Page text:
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News Community Shrimp Boil serves up bountiful feast to benefit Habitat for Humanity

Seven-year-old Madison Hatch, winner of the Junior Shrimp Eating Contest, proudly shows off her trophy at the 15th Annual Shrimp Boil held at the First Baptist Church last Saturday. The Shrimp Boil is a fundraiser for Habitat for Humanity, which will be using the funds to improve existing homes that have fallen into disrepair and are also building new homes in Macon County. Photo by Kimberly PruettIt was where Louisiana cajun flair meets good North Carolina southern style at the 15th annual Smoky Mountain Shrimp Boil held Saturday, Aug. 13, at the First Baptist Church Fellowship Hall.

The meal consisted of boiled shrimp with either cocktail sauce or butter, kielbasa, whole red potatoes, corn-on-the-cob, cajun jambalaya, bread and pie. Habitat for Humanity Executive Director Rick Westerman wished to express his special thanks to the people at Cajun Connection for cooking the jambalaya. All of the other cooking was done by Habitat for Humanity volunteers. The Franklin High School cheerleaders were the servers for the evening, making certain that everyone had enough to drink, getting plates refilled and serving dessert. The cheerleaders have made the Habitat for Humanity a group project for the past three years.

Westerman commented that “the cheerleaders have become the backbone of the Shrimp Boil as far as labor is concerned.” The cheerleaders not only help with the fundraising, but they also assist with the painting on Habitat homes.

Guests enjoy a full plate of shrimp, potatoes, corn, jambalaya, bread, and dessert at the 15th annual Shrimp Boil.“This was our first year but we will definitely be regular goers from now on,” declared Ashley Matthews, manager of the RBC Bank in Franklin. Her whole family attended the event and, according to Matthews, only left so her husband wouldn’t eat all of the shrimp. “Habitat is a fantastic, worthy cause and is going to support people in Macon County.”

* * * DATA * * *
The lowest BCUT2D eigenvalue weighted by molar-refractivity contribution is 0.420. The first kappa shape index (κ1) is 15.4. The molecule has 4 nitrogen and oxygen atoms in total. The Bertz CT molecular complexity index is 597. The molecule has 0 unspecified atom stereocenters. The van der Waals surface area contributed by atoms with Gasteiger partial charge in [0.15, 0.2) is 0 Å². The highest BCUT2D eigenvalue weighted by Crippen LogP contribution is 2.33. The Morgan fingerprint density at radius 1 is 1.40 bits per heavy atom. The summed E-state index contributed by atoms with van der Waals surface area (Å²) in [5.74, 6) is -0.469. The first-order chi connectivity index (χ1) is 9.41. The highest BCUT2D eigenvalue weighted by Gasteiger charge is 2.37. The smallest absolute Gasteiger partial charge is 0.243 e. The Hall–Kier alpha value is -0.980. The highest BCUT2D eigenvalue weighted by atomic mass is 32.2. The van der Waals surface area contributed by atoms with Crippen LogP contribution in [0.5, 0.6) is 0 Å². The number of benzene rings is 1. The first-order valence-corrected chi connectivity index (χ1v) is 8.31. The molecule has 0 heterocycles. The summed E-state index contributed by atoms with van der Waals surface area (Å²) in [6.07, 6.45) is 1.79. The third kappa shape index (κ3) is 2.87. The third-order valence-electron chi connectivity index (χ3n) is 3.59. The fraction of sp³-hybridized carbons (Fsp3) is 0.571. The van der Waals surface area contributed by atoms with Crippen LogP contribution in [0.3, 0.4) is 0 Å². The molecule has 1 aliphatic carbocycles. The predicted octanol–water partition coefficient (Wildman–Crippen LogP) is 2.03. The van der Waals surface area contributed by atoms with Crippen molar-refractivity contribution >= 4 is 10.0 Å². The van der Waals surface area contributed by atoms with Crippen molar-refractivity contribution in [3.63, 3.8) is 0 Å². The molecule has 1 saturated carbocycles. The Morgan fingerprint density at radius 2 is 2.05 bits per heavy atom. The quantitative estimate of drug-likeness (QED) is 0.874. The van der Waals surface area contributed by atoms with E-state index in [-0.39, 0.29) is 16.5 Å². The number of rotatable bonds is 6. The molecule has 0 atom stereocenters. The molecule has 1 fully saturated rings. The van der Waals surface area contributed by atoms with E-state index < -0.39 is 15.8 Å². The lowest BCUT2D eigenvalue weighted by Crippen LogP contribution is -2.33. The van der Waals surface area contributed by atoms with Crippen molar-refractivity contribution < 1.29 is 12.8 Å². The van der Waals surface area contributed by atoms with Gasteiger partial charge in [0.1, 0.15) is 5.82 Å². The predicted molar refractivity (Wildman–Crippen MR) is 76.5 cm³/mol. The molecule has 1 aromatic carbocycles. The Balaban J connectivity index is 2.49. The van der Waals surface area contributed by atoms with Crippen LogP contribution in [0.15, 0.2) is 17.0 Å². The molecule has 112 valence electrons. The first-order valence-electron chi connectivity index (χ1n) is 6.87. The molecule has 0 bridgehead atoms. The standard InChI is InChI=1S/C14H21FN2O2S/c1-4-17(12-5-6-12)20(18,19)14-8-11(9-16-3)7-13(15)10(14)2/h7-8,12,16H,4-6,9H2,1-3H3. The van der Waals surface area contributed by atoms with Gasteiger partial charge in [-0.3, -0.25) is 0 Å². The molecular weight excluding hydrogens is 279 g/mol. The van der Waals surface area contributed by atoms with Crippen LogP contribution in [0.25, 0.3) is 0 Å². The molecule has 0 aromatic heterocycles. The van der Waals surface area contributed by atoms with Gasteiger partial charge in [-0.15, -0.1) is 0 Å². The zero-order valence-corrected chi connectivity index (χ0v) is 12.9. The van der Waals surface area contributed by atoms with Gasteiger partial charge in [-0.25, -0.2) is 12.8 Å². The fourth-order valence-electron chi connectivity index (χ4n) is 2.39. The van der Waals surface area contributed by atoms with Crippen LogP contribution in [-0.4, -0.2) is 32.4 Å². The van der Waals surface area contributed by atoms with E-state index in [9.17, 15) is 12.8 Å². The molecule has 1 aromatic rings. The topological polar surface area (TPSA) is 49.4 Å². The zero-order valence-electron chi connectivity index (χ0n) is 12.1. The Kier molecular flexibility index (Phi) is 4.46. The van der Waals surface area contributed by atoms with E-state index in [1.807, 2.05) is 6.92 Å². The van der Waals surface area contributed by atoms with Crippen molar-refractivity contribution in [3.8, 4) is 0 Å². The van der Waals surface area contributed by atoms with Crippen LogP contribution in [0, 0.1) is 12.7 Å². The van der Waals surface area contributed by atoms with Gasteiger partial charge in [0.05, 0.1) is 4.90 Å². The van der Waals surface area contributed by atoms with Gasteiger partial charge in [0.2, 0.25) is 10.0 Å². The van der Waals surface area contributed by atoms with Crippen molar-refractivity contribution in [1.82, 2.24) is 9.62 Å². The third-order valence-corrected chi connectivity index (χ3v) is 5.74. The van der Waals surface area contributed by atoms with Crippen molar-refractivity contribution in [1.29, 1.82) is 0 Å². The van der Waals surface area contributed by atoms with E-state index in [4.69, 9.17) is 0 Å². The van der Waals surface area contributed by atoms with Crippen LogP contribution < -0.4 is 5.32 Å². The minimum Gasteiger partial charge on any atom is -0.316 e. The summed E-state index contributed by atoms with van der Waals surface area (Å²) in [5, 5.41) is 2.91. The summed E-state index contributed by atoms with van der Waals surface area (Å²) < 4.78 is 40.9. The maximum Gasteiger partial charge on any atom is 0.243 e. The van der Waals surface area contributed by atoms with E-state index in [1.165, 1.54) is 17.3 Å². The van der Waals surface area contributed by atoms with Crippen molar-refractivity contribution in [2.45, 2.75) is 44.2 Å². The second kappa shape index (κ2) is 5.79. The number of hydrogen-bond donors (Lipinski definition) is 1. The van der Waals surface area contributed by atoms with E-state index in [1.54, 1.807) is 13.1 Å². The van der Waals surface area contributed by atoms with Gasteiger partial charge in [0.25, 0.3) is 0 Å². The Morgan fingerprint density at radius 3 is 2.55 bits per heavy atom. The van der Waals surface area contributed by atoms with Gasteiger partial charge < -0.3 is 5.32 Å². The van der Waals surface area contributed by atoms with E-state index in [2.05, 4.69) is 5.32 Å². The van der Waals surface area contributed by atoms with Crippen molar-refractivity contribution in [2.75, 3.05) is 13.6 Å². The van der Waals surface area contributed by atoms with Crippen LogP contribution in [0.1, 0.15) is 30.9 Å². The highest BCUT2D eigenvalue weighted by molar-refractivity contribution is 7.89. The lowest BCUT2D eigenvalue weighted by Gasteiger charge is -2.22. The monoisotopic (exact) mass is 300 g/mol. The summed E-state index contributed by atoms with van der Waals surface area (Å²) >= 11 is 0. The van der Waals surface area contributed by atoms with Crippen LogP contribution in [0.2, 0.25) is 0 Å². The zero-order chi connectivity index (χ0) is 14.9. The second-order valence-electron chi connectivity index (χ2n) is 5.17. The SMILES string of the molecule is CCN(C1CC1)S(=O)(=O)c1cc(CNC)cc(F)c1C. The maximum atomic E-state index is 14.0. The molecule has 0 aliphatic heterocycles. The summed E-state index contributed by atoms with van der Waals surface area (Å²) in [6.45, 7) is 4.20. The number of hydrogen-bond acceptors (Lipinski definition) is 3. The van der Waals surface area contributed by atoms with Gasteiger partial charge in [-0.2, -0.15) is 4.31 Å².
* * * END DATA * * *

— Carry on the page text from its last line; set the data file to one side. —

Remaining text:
Habitat for Humanity will be using the funds from the Shrimp Boil to improve existing homes that have fallen into disrepair and are also building a few new homes. Matthews said that she was a former member of the board for the Habitat for Humanity. “It brings such joy to people,” she said.

The people that will be getting new homes will get them at reduced costs and those that benefit from the repair work of Habitat for Humanity have to also put what Matthews calls “sweat equity” into these homes as well. They have to work on their houses along with the Habitat workers. “That gives them a sense of pride in the work.”

John Mason has lived in Franklin for 25 years and has attended the Shrimp Boil for six years. Mason said that he really enjoyed the food. “They have yet to let me down,” he commented.

The Shrimp Boil was also a step back in time for entertainment. As people tucked into their shrimp dinner, they listened to the greatest hits of Elvis and other headliners of the ’50s, ’60s and ’70s. Elvis was accompanied by the Gospel Greats and Gem City performing the King’s most beloved gospel and rock hits. Sonny and Cindy from A Touch of Class also provided entertainment by performing the best music from past decades.

The shrimp eating contest was not as impressive as in years past.

Junior shrimp winner Madison Hatch prepares to tear into the shrimp.Westerman jokingly said that it was due to the fact that Commissioner Ronnie Beale was not present to participate. “Everyone seems to be more competitive when he is there,” he said. “Ronnie has won the last two years and I guess he won by default this year.” There were no men that wished to compete in this year’s eating competition, but three competitors checked in to vie for the Princess title. The winner was seven-year-old Madison Hatch. The title of Shrimp Queen went to FHS Cheerleader Molly Haithcock.

Habitat for Humanity estimates that, in order to feed an average of 500 supporters at the Shrimp Boil, 370 lbs. of shrimp is needed, as well as 70 lbs. of kielbasa, four bushels of red potatoes, 500 ears of corn, 300 lbs. of jambalaya, 30 loaves of bread, 48 lbs. of butter, 13 gallons of cocktail sauce, 100 lemons and limes, 58 pies and 60 gallons of tea and lemonade. These figures only go to show how much work is put into just the food aspect of this event.

Westerman says that there were around 350 people that came to the Shrimp Boil and although Westerman did not have final results, he is hoping that they beat last year’s amount of $9,500.

The next major project on Habitat for Humanity’s list is to coordinate the disaster recovery process in Joplin, Missouri for the next two years. Westerman, will be working with other affiliates and faith-based organizations to make the recovery possible.

Anyone wanting more information about Habitat for Humanity or how to donate to the cause, can contact their local office at (828)369-3716.

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